The story has nothing to do with Hercules' 12 labors of myth and legend.  In fact, as the audience finds out, these stories are the invention of Iolaus' imagination and his insistence at being Hercules walking public relations manager.  In fact, he is very good at it.  Iolaus turns the victories of the group into the victory of the one and fuels the flame of myth. At one point, I thought he was going to tell me that the leather armor was made out of "fine Corinthian leather."
The other four go along because it makes vanquishing their enemies easier if they think that Hercules is more than a man.  After Ergenia's urging, the gold seeking mercenaries come to Thrace and have an audience with Cotys.  Hercules accepts the role of training Cotys’ and Sitacles' (Mullan) rag-tag army.  They do this primarily by teaching the hapless soldiers to lock their feet and brace their shields for impact.  This is pretty much the basis, of the strategy (a good one by Greek and Roman hoplite convention) when Hercules shouts "Shield Wall!"

"You think you know the truth about him?  You know nothing!” ~ Amphiaraus

Much of what happens in "Hercules" is seen in films like "Gladiator" with Russell Crowe, or "King Arthur" with Clive Owen.  Like "Game of Thrones," there is treachery, there are battles and the death of his family haunts the hero.  Ryan Condal and Evan Spiliotopoulos' script works to reduce the character of Hercules to its bare essence.  Is he a man?  A legend, or was he just a myth.  Although there isn't any epic battles against fantastical creatures (except told in the beginning by Iolaus) the battle scenes are done pretty well when seen from above.  From ground view, the action is realistic and the gore level is turned down to an appropriate PG-13 level.  Musically, Fernando Velázquez ("Mama," "Devil") score works for this film as it not only holds the scenes together but gets the audiences adrenaline rushing as well.  It takes many Special Effects Houses to create a film like this because there is just so much.  Many of the VFX are fine, but in places (snakes slithering from Hera's eyes) are not up to par. 

Hercules - Dwayne Johnson & Ingrid Bolsø Berdal & Reece Ritchie & Rufus Sewell | A Constantly Racing Mind

The plot twists are predictable, the jokes are corny, and the dialog is cheesy.  For the most part this works on one level, but is lacking in others.  Ian McShane works hard with what he has, does a reasonably good job in propping up with the dialog, and plays it kind of tongue in cheek.  For example, when a burning javelin is flying toward his chest, which he predicted, he opens his arms and welcomes his death.  Just as the music rises, ready to crescendo, Johnson snatches the javelin from the air, and Amphiaraus says, "Do you mind?  I was having a moment!”  Johnson does well in these types of sword and sandals flicks.  Unlike "300" and its sequel, I don't think Brett Ratner is actually working to reach the grandeur of either "Gladiator" or "King Arthur."  Instead, Ratner seems to know his place and gives us just enough story to keep us interested, just enough action to keep us from being bored, just enough corny dialog to let us know that this film isn't serious, and just enough of Johnson's charisma to keep us watching.  This is a fun film and entertaining film, but if you are looking for something profound, this isn't it.  What you will get out of this is a lesson on friendship, loyalty, honor, and integrity.  If you get that much out of "Hercules," then it is definitely worth watching.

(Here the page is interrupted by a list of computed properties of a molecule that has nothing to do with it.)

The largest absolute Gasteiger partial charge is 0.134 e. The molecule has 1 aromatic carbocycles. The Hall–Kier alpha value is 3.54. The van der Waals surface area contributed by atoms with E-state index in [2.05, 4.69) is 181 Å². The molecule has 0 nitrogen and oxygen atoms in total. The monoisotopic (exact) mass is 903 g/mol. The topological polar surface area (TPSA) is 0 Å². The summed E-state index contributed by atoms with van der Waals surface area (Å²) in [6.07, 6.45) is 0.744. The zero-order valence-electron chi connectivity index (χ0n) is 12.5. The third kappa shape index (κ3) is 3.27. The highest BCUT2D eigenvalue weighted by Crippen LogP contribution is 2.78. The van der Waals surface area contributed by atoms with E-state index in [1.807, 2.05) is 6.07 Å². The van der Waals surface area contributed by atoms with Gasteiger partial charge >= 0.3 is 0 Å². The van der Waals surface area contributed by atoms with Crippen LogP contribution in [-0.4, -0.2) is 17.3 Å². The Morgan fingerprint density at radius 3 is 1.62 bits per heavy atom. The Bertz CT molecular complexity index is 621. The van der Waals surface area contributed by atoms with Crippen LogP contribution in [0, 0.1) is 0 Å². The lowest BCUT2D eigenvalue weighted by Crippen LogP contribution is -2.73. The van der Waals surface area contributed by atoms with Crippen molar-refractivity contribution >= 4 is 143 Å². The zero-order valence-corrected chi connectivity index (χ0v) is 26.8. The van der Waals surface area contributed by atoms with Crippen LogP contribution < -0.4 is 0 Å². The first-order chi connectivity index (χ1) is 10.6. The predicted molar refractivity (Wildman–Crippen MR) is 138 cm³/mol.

Movie Data
Genre: Action, Adventure
Year:  2014
Staring: Dwayne Johnson, Ian McShane, John Hurt, Rufus Sewell, Aksel Hennie, Ingrid Bolsø Berdal, Reece Ritchie
Director: Brett Ratner
Producer(s): Beau Flynn, Barry Levine, Brett Ratner
Writer: Ryan Condal, Evan Spiliotopoulos, Steve Moore (comic)
Rating: PG-13
Running Time: 98 minutes
Release Date:  7/25/2014

Friday, August 1, 2014

Guardians of the Galaxy: We Are Groot - Review of James Gunn's Epic Space Opera

The publicity Marvel (and Disney) have put into getting the word out for James Gunn's "Guardians of the Galaxy," you would think that this new franchise is something close to the second coming of the messiah -- and they may be right.  Well, maybe not, but close.  Unlike other Marvel properties like "Thor," "Captain America," the "Hulk," and "Iron Man" along with their auxiliary characters who survive in a more serious universe; Peter Quill, Gamora, Drax, Rocket, and Groot exist in a galaxy of danger, romance, nostalgia, friendship, and humor.  Just like the real world, kind of.  "Parks and Recreation's" Chris Pratt, Zoe Saldana, and wrestler Dave Bautista star as the live actors in Marvel's new franchise.  Yes Virginia, there is a sequel.  As of opening date, Marvel has already green lit a sequel.  Vin Diesel ("Pitch Black," "Fast and Furious") and Bradley Cooper ("American Hustle," "Limitless") voice the two best characters in this extravaganza.  "Guardians of the Galaxy" has some mild swearing, nothing a 13 year-old already hears at school (public) and the film runs a tad over two hours.  Don't forget to stay until the very end of the film for the short clip after the credits.